Aside from that, there certainly has been a benefit. Coming from [the experience of] being a mother of two very young children who travels for a living, I’ve had the benefit of being home all the time and have, while working significantly, the ability to actually see my family every day. My parents and brother and sister-in-law all live close by. If it hadn’t been for the pandemic, we would not be seeing each other as much as we are now. But we make a concerted effort to spend lots of time together outdoors.

When I think about how the pandemic has impacted me personally, it’s been such a personal call to action. We set up the Center last year before the pandemic hit. Knowing that we are in a position to be able to make a difference on this topic—raising awareness around the urgency to address mental and substance-use disorders as Kana just described—is a strong sense of calling that makes it much easier to get through the days. Even if we’re not able to be with our colleagues physically, it makes everything seem worth it.

Raising awareness about mental health

Diane Brady: Erica, I’m curious. What inspired you to get into this field in the first place?

Erica Hutchins Coe: I think what inspired me to want to dedicate my career to making a difference in improving our broader behavioral-healthcare system is a very personal experience. When I was in college, my younger brother first started to develop symptoms of a thought disorder.

I think seeing what his experience was—dealing with a mental illness now for the majority of his adult life, seeing the challenges firsthand of actually finding access to high-quality care, some of the challenges of stigma that exist, some of the uncertainties—really fueled me to say, “If we all experience things for a reason in our life, what am I going to actually do about this?”

The fact is that this can truly happen to anyone. This is rooted in a biological disorder, in genetics. It very easily could have been me that was born with a precondition to develop a thought disorder later in life versus my brother. So if I’m actually in this advantaged position, working for a large, reputable firm like McKinsey, how do I use that to drive good?

The opportunity came up to get energy around the Center for Societal Benefit through Healthcare and to raise more awareness about these issues and truly make a difference in the health system on a large but also on a very individual level. Anything I can do to help my brother—and every other individual who might be facing something similar and might not have the confidence to talk about it because of the stigma that exists—is what really drives me to do this day in and day out.

And honestly, that’s what so inspired me about Kana when I met her. If I was ever to fulfill my mission of bringing together my personal passion for driving change in behavioral health with my professional role of being a partner with McKinsey, I knew I needed somebody like Kana at my side to help me make this difference. And it’s been a wonderful experience and partnership so far.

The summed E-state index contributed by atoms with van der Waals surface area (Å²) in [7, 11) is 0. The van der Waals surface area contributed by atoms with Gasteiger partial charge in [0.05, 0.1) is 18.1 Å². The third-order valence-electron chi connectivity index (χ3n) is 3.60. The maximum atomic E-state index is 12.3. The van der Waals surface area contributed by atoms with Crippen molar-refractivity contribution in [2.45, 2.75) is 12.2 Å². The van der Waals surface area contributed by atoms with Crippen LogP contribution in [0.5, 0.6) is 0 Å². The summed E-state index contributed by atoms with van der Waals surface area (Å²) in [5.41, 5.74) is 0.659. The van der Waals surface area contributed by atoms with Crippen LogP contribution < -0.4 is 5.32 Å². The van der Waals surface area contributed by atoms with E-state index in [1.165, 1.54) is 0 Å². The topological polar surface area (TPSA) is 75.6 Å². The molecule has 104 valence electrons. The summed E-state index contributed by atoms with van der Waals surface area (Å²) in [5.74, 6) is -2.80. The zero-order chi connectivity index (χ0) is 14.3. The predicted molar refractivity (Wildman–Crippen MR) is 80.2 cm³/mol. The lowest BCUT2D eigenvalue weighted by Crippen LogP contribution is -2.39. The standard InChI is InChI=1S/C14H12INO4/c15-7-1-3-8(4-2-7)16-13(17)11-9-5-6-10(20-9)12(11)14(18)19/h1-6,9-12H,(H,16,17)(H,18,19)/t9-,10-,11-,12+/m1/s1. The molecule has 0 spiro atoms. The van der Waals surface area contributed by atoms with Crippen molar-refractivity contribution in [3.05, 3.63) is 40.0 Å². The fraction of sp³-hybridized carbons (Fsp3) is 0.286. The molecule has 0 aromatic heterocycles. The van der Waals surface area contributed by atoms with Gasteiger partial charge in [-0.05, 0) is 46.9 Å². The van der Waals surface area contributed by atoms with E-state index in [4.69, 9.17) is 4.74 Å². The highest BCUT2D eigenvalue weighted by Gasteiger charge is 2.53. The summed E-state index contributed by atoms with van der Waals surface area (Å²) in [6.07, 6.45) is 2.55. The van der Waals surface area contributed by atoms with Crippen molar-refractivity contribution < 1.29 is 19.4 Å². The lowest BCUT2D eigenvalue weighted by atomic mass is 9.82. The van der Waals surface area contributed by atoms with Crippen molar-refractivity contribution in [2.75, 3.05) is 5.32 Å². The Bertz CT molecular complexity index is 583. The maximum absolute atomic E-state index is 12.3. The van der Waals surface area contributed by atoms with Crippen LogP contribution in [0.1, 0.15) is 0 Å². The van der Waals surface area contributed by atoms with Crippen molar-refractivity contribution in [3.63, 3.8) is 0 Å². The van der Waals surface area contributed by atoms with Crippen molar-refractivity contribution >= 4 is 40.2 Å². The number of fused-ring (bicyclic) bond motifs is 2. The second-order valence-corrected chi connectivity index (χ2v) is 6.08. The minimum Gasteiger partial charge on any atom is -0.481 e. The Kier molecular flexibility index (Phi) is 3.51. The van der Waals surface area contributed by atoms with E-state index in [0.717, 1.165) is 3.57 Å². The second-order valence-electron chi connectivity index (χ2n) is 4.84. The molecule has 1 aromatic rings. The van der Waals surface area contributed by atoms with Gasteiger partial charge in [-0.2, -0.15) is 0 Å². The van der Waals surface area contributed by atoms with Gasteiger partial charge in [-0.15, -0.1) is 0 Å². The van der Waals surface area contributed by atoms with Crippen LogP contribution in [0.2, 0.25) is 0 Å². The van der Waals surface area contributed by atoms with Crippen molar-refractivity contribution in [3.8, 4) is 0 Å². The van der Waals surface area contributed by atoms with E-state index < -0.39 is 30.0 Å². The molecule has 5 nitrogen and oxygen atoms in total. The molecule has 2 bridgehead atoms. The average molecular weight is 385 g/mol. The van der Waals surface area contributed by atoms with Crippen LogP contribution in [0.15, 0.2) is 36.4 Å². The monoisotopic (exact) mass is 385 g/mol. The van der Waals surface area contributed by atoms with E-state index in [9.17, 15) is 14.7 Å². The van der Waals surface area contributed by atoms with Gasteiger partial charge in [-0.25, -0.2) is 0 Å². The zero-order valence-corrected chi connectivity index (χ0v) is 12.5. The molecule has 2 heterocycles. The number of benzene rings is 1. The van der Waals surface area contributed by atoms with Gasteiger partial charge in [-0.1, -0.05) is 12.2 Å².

Diane Brady: So, Kana, tell me about your own experience of getting into this field. You were with the Surgeon General’s Office.

Kana Enomoto: I joined the federal government over 20 years ago and dedicated my career to addressing mental-health and substance-use issues at a macro level because, as a child, members of my family struggled with mental illness, with psychosis, with depression, with trauma.

When I was 13 years old, I lost a family member to suicide, which made a marked impact on me because no one ever talked about it. People said she died of a heart attack. She was in her early 20s. She didn’t die of a heart attack.

So I wanted to understand how is it possible that somebody so beautiful, so smart, and so wonderful could not see a path to health, and that the people around her couldn’t get her healthy. In college, I majored in psychology. I did clinical psychology. I worked for the government because I didn’t want to just make a difference at an individual level; I wanted to help create a system where that could never happen again.

And then more recently, in my own family, my daughter has had a number of mental-health challenges. It was almost impossible to get good-quality care. I really had to struggle and fight and call friends and do a lot of investigative work myself and spend the night in the emergency room.

It just shouldn’t have been as hard as it was to get care for somebody. I have all the resources in the world. I can’t imagine how difficult it is for people who know less, know fewer people, and don’t have as good insurance as I do. So I’m super passionate because I know these issues are preventable and they’re treatable, and it’s just a matter of having the political and social will to get it done. We can do it.